Unbalanced reporting, or just unbalanced?
Jonathan Swift was on to something when he picked out in Gulliver’s Travels the pointless and apparently irreconcilable Big-Endian / Little-Endian debate on the island of Lilliput (a metaphor for religious schism in 16th and 17th century England, as it happens).
The question “Are you a Morning Lark or Night Owl?” is another of those that has its merry bi-band of quarrelsome, bifurcated and dichotomous disputants, bickering and unable to arrive at any accommodation, mutual agreement or consensus view.
So the recent study by Dr. PK Jonason was, of course, like oxygen to those people who live to stir things up a bit, leading to headlines such as
Night owls have more ‘evil’ personality traits: study (Business Standard)
That’s not what the study actually says, as it just focuses on three personality characteristics (The Dark Triad) and their distribution amongst Chronotypes and so does not equally point to any irksome, venal, or other unpleasantness of the early risers. However when did balance ever come into the equation in getting a headline?
Well in chemistry actually, where you definitely have to balance your equations…
Didn’t Mark Twain say “Never let the facts get in the way of a good story”.
Did he or didn’t he, I don’t know, does it really matter, is it something people have a fight over, well let them!
And he was a story teller, not a scientist…
So the study may have been a bit narrow in scope, but still science (assuming the peer reviewers also agreed about this), and sadly abused by a rather unbalanced headline.
In the Larks/Owls debate, of course, you find it is of course that things are more complex than the simple binary,
There are some key consulting frameworks that are designed to help people solve more complex problems than just by pure binary thinking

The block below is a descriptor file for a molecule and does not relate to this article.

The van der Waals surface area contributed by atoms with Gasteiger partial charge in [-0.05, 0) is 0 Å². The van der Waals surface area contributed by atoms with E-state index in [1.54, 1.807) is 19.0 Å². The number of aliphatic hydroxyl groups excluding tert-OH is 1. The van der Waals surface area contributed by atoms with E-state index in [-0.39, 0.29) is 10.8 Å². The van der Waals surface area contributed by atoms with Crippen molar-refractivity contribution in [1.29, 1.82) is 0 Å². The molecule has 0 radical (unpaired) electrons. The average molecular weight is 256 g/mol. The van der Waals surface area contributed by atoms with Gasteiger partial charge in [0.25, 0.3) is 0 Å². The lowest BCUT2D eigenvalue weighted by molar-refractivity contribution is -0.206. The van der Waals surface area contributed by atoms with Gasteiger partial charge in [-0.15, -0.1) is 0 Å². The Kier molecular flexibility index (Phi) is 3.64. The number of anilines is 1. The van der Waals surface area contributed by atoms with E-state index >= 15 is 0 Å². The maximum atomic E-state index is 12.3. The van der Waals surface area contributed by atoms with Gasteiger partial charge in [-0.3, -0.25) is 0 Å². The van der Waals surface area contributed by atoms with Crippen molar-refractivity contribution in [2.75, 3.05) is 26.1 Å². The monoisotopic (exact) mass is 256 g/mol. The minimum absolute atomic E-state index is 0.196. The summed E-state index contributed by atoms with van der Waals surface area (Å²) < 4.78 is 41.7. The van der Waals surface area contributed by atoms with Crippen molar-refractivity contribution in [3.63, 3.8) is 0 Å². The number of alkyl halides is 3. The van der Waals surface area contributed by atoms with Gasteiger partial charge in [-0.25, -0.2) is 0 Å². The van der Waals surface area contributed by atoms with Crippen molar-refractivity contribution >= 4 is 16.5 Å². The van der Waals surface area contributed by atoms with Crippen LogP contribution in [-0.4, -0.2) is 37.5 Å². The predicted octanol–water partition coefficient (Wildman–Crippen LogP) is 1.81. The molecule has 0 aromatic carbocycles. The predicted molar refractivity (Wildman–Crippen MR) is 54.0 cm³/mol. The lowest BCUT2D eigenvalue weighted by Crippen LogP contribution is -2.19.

The Boston Grid is a good example that expands thinking to at least two (binary, smoothed, averaged) dimensions and has four outcomes (or more if you start sub-dividing the individual boxes, but that gets hard to read, and clarity of thinking is, of course, the whole point, not “clever” smart aleck chart drawing).
Note in particular the national difference that shows that, in the analysis, Spaniards are more Owl-ish than the Larky Italians (well, relatively), and Machiavelli was Italian, so put that in your pipe and smoke it…
Binary decision constructs are generally (*see footnote) grossly over-simplified and massively averaged “big picture” way of thinking about stuff, and most situations are actually formed from a spectrum of factors, which the human mind reduces ad absurdum to “are ye wi’me or agin me”.
Someone once said that I “hoover up complexity” which was, I think, a compliment overall, on balance, and in the general scheme of things, but also a cogent warning to avoid rocket-scientist gibberish, too!
Even a well-meaning spectrum view can still present a one sided and possibly biased picture, and the balancing aspects need to be added.
The Autism spectrum is an example of what can be considered as a one-sided spectrum, since “Normal” sits at one end, not in the middle like a properly balanced continuum.
I rather liked this view Psychosis and Autism as Diametrical Disorders of the Social Brain: converging evidence!! that describes a wider spectrum from Schizophrenia through “Normal” to Autism.
The real story is probably nearer to a 2D surface, or in fact many more dimensions, but that does start to hurt a little bit.
And so, maybe a enigmatic spider-web diagram to finish…
Ok, so putting “generally” against any assertion is one of those averaging and simplifying devices used to smooth over the roughness of real-life situations. But what the heck, this is rhetoric, and I stand my ground, Sir!